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Gastrointestinal protective efficacy of Kolaviron (a bi-flavonoid from Garcinia kola) following a single administration of sodium arsenite in rats: Biochemical and histopathological studies.

Akinrinde AS, Olowu E, Oyagbemi AA, Omobowale OT - Pharmacognosy Res (2015 Jul-Sep)

Bottom Line: Hydrogen peroxide, reduced glutathione, malondialdehyde (MDA) concentrations as well as activities of superoxide dismutase (SOD), catalase (CAT), glutathione peroxidase (GPX), glutathione S-transferase (GST) and myeloperoxidase (MPO) were measured in the remaining portions of the different gastrointestinal tract (GIT) segments.NaAsO2 caused significant increases (P < 0.05) in MDA levels and MPO activity, with significant reductions (P < 0.05) in GST, GPX, CAT and SOD activities in the stomach and intestines.KV significantly reversed the changes (P < 0.05) in a largely dose-dependent manner.

View Article: PubMed Central - PubMed

Affiliation: Department of Veterinary Physiology, Biochemistry and Pharmacology, Faculty of Veterinary Medicine, University of Ibadan, Ibadan, Oyo State, Nigeria.

ABSTRACT

Background: Arsenic intoxication is known to produce symptoms including diarrhea and vomiting, which are indications of gastrointestinal dysfunction.

Objective: We investigated whether Kolaviron (KV) administration protected against sodium arsenite (NaAsO2)-induced damage to gastric and intestinal epithelium in rats.

Materials and methods: Control rats (Group I) were given a daily oral dose of corn oil. Rats in other groups were given a single dose of NaAsO2 (100 mg/kg; intraperitoneal) alone (Group II) or after pretreatment for 7 days with KV at 100 mg/kg (Group III) and 200 mg/kg (Group IV). Rats were sacrificed afterward and portions of the stomach, small intestine and colon were processed for histopathological examination. Hydrogen peroxide, reduced glutathione, malondialdehyde (MDA) concentrations as well as activities of superoxide dismutase (SOD), catalase (CAT), glutathione peroxidase (GPX), glutathione S-transferase (GST) and myeloperoxidase (MPO) were measured in the remaining portions of the different gastrointestinal tract (GIT) segments.

Results: NaAsO2 caused significant increases (P < 0.05) in MDA levels and MPO activity, with significant reductions (P < 0.05) in GST, GPX, CAT and SOD activities in the stomach and intestines. KV significantly reversed the changes (P < 0.05) in a largely dose-dependent manner. The different segments had marked inflammatory cellular infiltration, with hyperplasia of the crypts, which occurred to much lesser degrees with KV administration.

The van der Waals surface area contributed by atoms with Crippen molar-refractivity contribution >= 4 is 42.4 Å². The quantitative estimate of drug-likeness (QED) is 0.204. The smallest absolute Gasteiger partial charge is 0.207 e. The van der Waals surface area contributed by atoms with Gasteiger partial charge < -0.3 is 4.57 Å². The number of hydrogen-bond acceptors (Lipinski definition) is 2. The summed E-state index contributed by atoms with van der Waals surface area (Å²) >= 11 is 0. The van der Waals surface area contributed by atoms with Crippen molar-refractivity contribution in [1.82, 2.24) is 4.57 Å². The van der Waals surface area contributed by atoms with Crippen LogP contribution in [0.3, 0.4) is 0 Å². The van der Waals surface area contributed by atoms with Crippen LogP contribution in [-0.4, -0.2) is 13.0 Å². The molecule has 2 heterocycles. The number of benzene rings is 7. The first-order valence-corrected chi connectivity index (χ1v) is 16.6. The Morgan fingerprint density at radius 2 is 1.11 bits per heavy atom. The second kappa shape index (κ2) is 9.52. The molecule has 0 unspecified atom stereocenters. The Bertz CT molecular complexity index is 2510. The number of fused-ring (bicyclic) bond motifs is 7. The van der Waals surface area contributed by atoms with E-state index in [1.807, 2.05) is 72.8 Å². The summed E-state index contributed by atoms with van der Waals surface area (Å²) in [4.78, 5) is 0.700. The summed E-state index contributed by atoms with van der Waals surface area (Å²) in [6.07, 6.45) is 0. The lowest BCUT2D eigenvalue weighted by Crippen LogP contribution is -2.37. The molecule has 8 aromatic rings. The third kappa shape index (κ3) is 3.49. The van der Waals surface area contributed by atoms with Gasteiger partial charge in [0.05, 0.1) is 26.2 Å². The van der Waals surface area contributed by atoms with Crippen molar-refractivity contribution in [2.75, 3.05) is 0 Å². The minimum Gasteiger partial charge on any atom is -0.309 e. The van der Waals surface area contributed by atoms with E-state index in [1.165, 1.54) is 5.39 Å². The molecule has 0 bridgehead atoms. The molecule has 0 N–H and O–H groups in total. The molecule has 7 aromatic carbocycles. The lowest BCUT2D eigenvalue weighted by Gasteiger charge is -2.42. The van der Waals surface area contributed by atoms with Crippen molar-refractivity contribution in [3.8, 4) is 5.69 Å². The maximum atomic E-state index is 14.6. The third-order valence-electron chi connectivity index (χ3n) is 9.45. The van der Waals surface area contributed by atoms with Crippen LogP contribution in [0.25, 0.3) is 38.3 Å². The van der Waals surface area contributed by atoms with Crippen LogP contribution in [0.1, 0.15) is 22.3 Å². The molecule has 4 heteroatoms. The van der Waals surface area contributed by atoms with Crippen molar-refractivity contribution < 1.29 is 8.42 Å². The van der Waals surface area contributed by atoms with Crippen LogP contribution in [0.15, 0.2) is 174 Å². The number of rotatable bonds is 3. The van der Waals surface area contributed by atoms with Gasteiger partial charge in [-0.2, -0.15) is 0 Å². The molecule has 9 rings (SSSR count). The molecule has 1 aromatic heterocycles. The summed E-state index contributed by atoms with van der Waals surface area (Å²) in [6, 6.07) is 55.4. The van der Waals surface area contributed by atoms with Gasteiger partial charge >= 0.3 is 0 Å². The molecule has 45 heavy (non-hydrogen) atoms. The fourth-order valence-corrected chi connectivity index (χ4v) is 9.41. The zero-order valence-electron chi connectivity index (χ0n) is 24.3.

Conclusion: The present findings showed that KV might be a potent product for mitigating NaAsO2 toxicity in the GIT.

No MeSH data available.


Related in: MedlinePlus

Photomicrographs showing the gastric mucosa of (a) control rats with predominantly normal parietal cells (black arrow) with only few inflammatory cells; (b) Sodium arsenite-treated rats, showing marked infiltration of the mucosa and submucosa with inflammatory cells; (c) rats pretreated with Kolaviron (KV) 100 mg/kg and (d) rats pretreated with KV 200 mg/kg, both showing only mild infiltration at the base of the mucosa
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Figure 6: Photomicrographs showing the gastric mucosa of (a) control rats with predominantly normal parietal cells (black arrow) with only few inflammatory cells; (b) Sodium arsenite-treated rats, showing marked infiltration of the mucosa and submucosa with inflammatory cells; (c) rats pretreated with Kolaviron (KV) 100 mg/kg and (d) rats pretreated with KV 200 mg/kg, both showing only mild infiltration at the base of the mucosa

Mentions: Microscopic examination of the gastrointestinal epithelium revealed considerable pathology associated with NaAsO2 exposure, much of which were reduced with KV pretreatment. Lesions in the stomach epithelium were predominantly infiltration of the mucosa and submucosa by inflammatory cells [Figure 6]. KV-treated rats, however, exhibited significantly lesser degrees of inflammatory cell infiltration. In the ileum and duodenum [Figures 7–9 respectively], NaAsO2 treatment-induced pronounced hyperplasia of the crypts and cells lining the glands at the base of the mucosa. Some of the nuclei appeared vesicular with increased nucleocytoplasmic ratio. In these GIT segments, there was also marked inflammatory cell infiltration as seen in the stomach of NaAsO2 treated rats. Some focal areas of erosion and ulceration were observed in the duodenum and ileum (not shown). However, with KV treatment, these lesions were considerable reduced.